On the one hand, as Ann points out in her post on Saturday, a number of investors in the market thought the tweet was a joke. Given that, might we assume that Musk--a person perhaps similarly experienced in finance--knew or should have known that his tweet was false? On the other hand, as Ann notes in her post, the SEC's complaint states that "market analysts - sophisticated people - privately contacted Tesla’s head of investor relations for more information and were assured that the tweet was legit. So that’s evidence the market took it seriously." Yet, Musk might just be presumptuous enough to believe he could reasonably rely on an oral promise by a person who is in control of executing on that promise--thinking it represented a deal (although, of course, not one that experienced legal counsel would understand to be legally, or even morally, binding or enforceable). Too wealthy men jawing about a deal . . . .Puffery, or the way business actually is done in this crowd?
Based on what I know today (which is not terribly much), my sense is that a court should find that Musk acted in reckless disregard of the falsity of his words and understood the likely impact those words would have on the trading of his firm's stock. To find otherwise based on the specific facts alleged to have occurred here would inject too much subjectivity into the (admittedly subjective) determination of scienter. But we shall see. As Ann noted in Saturday's post, a private class action also has been brought against Musk and Tesla based on the tweet affair. So, we may yet see the materiality and scienter issues play themselves out in court (although I somehow doubt it).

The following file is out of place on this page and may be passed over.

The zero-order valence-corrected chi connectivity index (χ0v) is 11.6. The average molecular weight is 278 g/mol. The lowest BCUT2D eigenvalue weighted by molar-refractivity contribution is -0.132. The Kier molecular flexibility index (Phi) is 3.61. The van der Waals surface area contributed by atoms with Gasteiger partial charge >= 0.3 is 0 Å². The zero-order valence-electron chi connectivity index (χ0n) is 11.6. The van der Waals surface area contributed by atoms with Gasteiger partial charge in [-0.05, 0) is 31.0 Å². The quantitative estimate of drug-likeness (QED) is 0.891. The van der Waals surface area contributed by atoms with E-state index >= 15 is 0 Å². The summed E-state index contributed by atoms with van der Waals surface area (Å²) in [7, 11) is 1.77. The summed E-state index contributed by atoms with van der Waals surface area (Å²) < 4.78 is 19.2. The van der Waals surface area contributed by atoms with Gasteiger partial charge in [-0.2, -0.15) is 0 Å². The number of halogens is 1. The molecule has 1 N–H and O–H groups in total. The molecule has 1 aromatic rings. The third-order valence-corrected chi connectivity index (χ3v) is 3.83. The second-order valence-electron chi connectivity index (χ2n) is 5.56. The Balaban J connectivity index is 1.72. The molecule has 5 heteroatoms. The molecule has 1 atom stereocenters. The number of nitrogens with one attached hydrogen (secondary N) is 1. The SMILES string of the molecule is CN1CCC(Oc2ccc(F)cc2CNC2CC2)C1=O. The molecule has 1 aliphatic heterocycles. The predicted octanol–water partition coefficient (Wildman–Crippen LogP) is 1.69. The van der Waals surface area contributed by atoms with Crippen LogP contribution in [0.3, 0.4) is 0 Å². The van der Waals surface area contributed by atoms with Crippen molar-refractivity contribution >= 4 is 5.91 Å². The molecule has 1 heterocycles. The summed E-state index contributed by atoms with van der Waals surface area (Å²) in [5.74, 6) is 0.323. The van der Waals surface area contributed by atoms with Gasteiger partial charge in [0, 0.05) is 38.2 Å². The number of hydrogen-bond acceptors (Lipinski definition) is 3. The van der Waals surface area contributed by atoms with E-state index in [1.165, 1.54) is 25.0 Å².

Tuesday, September 18, 2018
Last week, I made the argument that Nike's Kaepernick Ad Is the Most Business Judgmenty Thing Ever. I still think so.
To build on that post (in part based on good comments I received on that post), I think it is worth exploring that ability and appropriateness of boards delegating certain duties, as this impacts any assessment of the business judgment rule.